ABU DHABI, UNITED ARAB EMIRATES – Ok, yes, I do know something about skiing. Afterall, my father threw me my first rope when I was 7 years old on our lake outside outside of Minneapolis, in Minnesota. How long ago was that? Well, here’s a hint, it was behind our 1948 Correct Craft. Careful now, I’m not that old. But I remember the summers of nothing but worrying about how I was going to get enough money to buy the next tank of gas for another day on the water with friends.

Well, as in life, things change and I moved away from the lake to the ocean and lost those skies, but not the love or the respect for the sport. I know what it takes for the people who do it well and I respect that. Well, this past week I ran smack into the world of "real" skiing once again. This wasn’t expected as I flew a total of 32 hours from Florida to Abu Dhabi for my 4th year to broadcast as the television commentator of the final round of the U.I.M. F1 World Championship for powerboating.

With 10 hours in the air, 10 hours on the ground and a second attempt to get into the air about to begin on our trip from Amsterdam to Abu Dhabi, as luck would have it, of the 260 persons on board I got to sit next to defending 3-time World Champion Jaret Llewellyn, a Western Canadian from Calgary who now makes Palm Beach in Florida his home. Well, as we quickly got to know each other, eh, he and I realized how small the world really is as he found out that I had bought a seaplane airplane from his close friend and coach of the Canadian Junior Water-Ski team Joel McClintock. After telling old war stories about Joel and his love of daring, I let him know that I wasn’t a complete novice of the sport since back in 1992 I had done a TV series of the Ski Ray Tournament of Champions with my friend Rick McCormick for ESPN. Yes kneeboarding and skiboarding were different then ski-jumping but I reminded him I was excited about seeing the competition once again walk hand in hand with boat racing to make it a "full" weekend for the spectators.

Arriving in Abu Dhabi at the ungodly hour of 6:30am instead of the scheduled 1:30am arrival time, sleeping was next on the docket and the afternoon to the paddock area for the first time. Quickly upon my arrival I realized that I was going to broadcast the event for the crowd and on tape. Meeting for the first time IWSF’s General Secretary Tognala Graziano was a treat. He got me reved up at the start and for the next day and one-half he and I raced around to make sure that the crowd mike would be available for the final’s. The world’s best "10" were all great to hang out with. You could tell that "Moses" Bruce Neville was kinda the unmentioned troop leader. I guess at 34 years-old and your watching over young men and have been in the "biz" for 15 season’s you automaticlly get the nod. No "smak" to the World Record Holder as Neville gets the respect he diserves. Skiiers and boat racers aren’t brothers, but are related in speed and both respect each other. Despite not knowing the enviournment, the IWSFers fit in well as they got down to getting ready to really put on "a show".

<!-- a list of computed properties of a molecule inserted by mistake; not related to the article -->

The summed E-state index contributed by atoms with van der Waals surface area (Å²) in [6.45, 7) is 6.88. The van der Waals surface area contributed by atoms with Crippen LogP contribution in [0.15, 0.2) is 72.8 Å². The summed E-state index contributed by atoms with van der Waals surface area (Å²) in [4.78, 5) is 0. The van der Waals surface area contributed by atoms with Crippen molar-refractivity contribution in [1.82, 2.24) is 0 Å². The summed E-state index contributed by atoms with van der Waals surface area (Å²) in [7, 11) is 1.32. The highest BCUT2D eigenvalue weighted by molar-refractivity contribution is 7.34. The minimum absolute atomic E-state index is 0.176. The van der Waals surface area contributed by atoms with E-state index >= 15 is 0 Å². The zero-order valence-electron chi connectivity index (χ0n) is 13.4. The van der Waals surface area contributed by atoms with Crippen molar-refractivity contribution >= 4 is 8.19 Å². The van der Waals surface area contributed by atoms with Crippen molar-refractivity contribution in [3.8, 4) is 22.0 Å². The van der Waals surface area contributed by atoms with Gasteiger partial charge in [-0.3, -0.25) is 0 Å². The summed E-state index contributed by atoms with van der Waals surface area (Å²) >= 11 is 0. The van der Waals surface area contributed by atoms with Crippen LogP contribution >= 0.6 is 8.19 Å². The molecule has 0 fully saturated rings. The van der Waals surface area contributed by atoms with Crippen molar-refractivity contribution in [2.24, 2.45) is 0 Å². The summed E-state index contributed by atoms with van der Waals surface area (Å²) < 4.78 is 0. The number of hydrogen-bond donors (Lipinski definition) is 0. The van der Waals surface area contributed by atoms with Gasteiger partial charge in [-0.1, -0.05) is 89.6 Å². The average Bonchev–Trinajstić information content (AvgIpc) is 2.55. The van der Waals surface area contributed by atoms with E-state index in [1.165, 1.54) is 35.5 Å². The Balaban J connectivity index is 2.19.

On elimination Wednesday, yes and Thursday are "weekend" days in this part of the world, a hobbling Jason Seels of Great Britian did his best but couldn’t hid his knee problems and failed to reach the finals as did 20 year-old youngster Jesper Cassoe of Denmark. My "seatmate" Jaret Llewellyn had the best mark of the day with a 56.7 meter and would go last in the finals the next day.